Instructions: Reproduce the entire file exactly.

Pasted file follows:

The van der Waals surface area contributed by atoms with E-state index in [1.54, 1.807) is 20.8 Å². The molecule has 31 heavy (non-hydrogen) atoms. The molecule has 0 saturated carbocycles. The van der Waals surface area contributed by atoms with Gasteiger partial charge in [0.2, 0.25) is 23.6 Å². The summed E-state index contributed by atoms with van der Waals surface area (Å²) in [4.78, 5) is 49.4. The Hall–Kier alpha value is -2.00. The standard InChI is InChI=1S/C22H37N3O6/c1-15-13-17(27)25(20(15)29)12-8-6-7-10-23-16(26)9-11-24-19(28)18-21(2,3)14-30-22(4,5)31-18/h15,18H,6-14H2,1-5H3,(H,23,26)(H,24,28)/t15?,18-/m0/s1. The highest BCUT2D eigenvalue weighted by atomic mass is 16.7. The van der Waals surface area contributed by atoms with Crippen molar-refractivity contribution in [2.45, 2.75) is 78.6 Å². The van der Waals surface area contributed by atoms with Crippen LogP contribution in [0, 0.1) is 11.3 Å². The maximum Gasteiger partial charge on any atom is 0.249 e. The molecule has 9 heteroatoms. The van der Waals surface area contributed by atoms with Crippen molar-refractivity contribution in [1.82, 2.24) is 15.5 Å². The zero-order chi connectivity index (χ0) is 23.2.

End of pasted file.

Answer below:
The van der Waals surface area contributed by atoms with E-state index in [1.54, 1.807) is 20.8 Å². The molecule has 31 heavy (non-hydrogen) atoms. The molecule has 0 saturated carbocycles. The van der Waals surface area contributed by atoms with Gasteiger partial charge in [0.2, 0.25) is 23.6 Å². The summed E-state index contributed by atoms with van der Waals surface area (Å²) in [4.78, 5) is 49.4. The Hall–Kier alpha value is -2.00. The standard InChI is InChI=1S/C22H37N3O6/c1-15-13-17(27)25(20(15)29)12-8-6-7-10-23-16(26)9-11-24-19(28)18-21(2,3)14-30-22(4,5)31-18/h15,18H,6-14H2,1-5H3,(H,23,26)(H,24,28)/t15?,18-/m0/s1. The highest BCUT2D eigenvalue weighted by atomic mass is 16.7. The van der Waals surface area contributed by atoms with Crippen molar-refractivity contribution in [2.45, 2.75) is 78.6 Å². The van der Waals surface area contributed by atoms with Crippen LogP contribution in [0, 0.1) is 11.3 Å². The maximum Gasteiger partial charge on any atom is 0.249 e. The molecule has 9 heteroatoms. The van der Waals surface area contributed by atoms with Crippen molar-refractivity contribution in [1.82, 2.24) is 15.5 Å². The zero-order chi connectivity index (χ0) is 23.2.